It hurts to ask about injuries

john.mcgrath@thenewstribune.comSeptember 13, 2012 

A memo regarding the University of Washington’s information embargo on football injuries was distributed to reporters following practice Wednesday.

The new policy, mandated by coach Steve Sarkisian, comes down to this: “Don’t ask, because I won’t tell.”

Measures also will be taken to suspend access to any media member who shares an observation on either strategy or injuries. Withholding information about strategy makes sense: A fourth-down pass play out of a punt formation loses its capacity to surprise the opposition once a newspaper reports “the Huskies spent 15 minutes working on a fake-punt play Wednesday.”

But the gag order on injuries is troublesome. If a player – say, Keith Price – is seen watching a Tuesday practice on crutches, it means Huskies fans won’t learn about the quarterback’s inability to start until backup Derrick Brown lines up behind center the following Saturday.

As a media relations coordinator for the university was elaborating on the restrictions, my thoughts returned to Dec. 8, 2008, the day Sarkisian was introduced during a pep rally disguised as a press conference. Among the hundreds of happy onlookers inside the Don James Center were the Huskies cheerleaders and marching band, which played “Bow Down to Washington.”

Sarkisian’s first word to the crowd was “wow.” He was 34, a rising star going places after establishing himself at USC, where he’d been offensive coordinator for Pete Carroll’s perennial national-championship contenders. A prominent theme that day was replacing the climate of secrecy and suspicion that had distinguished the reign of Sarkisian’s dour predecessor, Tyrone Willingham.

“Whatever has gone on before – I wasn’t here,” said Sarkisian, careful to avoid mentioning Willingham’s name. “We’re starting off on a brand new foot with me, with the program. I think, for all the guys, it’s a chance at a new beginning.

“We’ve got 105 kids on this football team,” Sarkisian continued, “but they’re not the only ones making this thing and making this experience what it’s going to become. We want people around us. We want people seeing us.”

Underscoring his commitment to include fans in the Huskies football experience, Sarkisian noted that practices would be open. It was a philosophy he’d picked up from his close friend Carroll: Practice-field attention is healthy for players. How can they expect to compete before 72,000 fans if they’re not exposed to observers during the week?

Watching Sarkisian speak while clutching his precious toddler son seemed to permeate the cramped room with the fresh air of hope and change.

“It’s going to happen fast,” Sarkisian vowed.

The festive introduction, it turns out, began a slow retreat toward the same atmosphere of distrust associated with Willingham. Those open practices that were supposed to acclimate Sarkisian’s team to scrutiny gradually were closed to the public and the media. By 2012, reporters would be permitted to attend game-week practices only on Tuesdays and Wednesdays.

And now comes the edict, issued to reporters but also intended to trickle down to Joseph Everyday Fan, that injuries are none of your darn business. Sarkisian revealed the policy Wednesday, when he was asked about the status of starting left guard Colin Tanigawa.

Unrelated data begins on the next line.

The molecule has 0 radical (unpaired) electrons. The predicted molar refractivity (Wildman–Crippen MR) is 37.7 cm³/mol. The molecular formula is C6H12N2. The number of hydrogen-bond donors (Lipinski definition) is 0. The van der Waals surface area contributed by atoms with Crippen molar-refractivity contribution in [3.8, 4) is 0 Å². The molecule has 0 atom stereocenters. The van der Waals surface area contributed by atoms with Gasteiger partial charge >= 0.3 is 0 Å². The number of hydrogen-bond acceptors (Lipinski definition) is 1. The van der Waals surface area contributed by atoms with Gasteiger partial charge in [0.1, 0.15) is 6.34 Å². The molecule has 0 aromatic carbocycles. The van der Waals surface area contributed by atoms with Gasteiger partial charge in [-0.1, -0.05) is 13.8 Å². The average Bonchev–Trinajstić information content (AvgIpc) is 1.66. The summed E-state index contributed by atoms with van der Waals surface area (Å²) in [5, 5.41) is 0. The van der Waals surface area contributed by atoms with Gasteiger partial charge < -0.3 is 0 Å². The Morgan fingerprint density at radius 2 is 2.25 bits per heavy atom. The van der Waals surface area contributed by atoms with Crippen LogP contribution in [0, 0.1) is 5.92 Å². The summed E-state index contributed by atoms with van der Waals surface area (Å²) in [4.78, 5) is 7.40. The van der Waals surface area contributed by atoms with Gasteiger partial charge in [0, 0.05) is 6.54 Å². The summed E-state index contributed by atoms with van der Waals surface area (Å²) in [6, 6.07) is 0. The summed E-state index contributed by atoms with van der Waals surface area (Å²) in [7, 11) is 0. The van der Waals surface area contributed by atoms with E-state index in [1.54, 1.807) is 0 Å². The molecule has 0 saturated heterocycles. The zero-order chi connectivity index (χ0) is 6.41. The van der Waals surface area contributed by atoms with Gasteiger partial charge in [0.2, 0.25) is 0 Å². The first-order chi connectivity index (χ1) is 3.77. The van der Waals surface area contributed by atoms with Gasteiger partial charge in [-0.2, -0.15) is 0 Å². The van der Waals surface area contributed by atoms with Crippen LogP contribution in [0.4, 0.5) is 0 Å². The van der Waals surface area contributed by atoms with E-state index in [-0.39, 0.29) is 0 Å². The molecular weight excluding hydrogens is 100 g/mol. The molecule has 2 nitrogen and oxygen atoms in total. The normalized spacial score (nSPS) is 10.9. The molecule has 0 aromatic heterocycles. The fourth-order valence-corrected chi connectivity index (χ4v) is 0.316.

“We’re not going to comment on injuries any more,” he answered. “I’m not. No one in our organization is. It’s just a competitive disadvantage for us when other teams don’t and we do, so that’s going to be the road we take.”

It’s a road well traveled these days. Sarkisian’s buddy and former USC coaching-staff colleague, Lane Kiffin, refuses to comment on practice-week injuries sustained by the Trojans. Oregon’s Chip Kelly, Stanford’s David Shaw and Washington State’s Mike Leach are similarly reticent.

The pattern is curious in the aftermath of the Penn State scandal that tarnished the legacy of the late Joe Paterno. If anything is to be learned from the most dispiriting saga in the history of American sports, it’s the necessity in making college-football programs transparent while reducing the omnipotent control of college-football coaches.

Paterno, we now know, was given too much power. And yet, even after the ignominious removal of his statue from “Happy Valley,” it’s as if coaches are power tripping at an unprecedented pace.

“We’re making the rules,” they’re saying in unison, “and if you don’t follow our rules, there will be hell to pay.”

Sarkisian is not an especially intimidating tyrant – he issued the no-talking-of-injuries-anymore policy in a voice that wasn’t confrontational – but his record at Washington, two games into Year Four, is 20-20.

On Dec. 8, 2008, Sarkisian promised the recovery from the 0-12 miasma of Willingham’s final season would “happen fast.” Aside from the Huskies’ payback victory over Nebraska in the 2010 Holiday Bowl, and two upsets of USC, the bright, young, rising star of the college coaching ranks has presided over a whole lot of mediocrity.

It’s fair to wonder if Sarkisian’s newfangled refusal to provide updates on injuries isn’t a natural reaction to the obvious: He’s got a football team, four years into his tenure, that will be fortunate to finish .500.

Sarkisian used one word Wednesday that struck me as curious. He referred to his program as an “organization.” Really? So that’s what University of Washington football has become? Not a team, not an extended family derived from a great American melting pot, but an organization?

A final thought: As Sarkisian was talking about the new policy of not talking about injuries, some kids from the UW band – they’re practicing, too – were thumping their drums 30 yards away. But I couldn’t see the drummers.

The fence to the practice field was covered. Outside the gate, a sign efficiently described Year Four of the Steve Sarkisian Era.

“Practice closed.”

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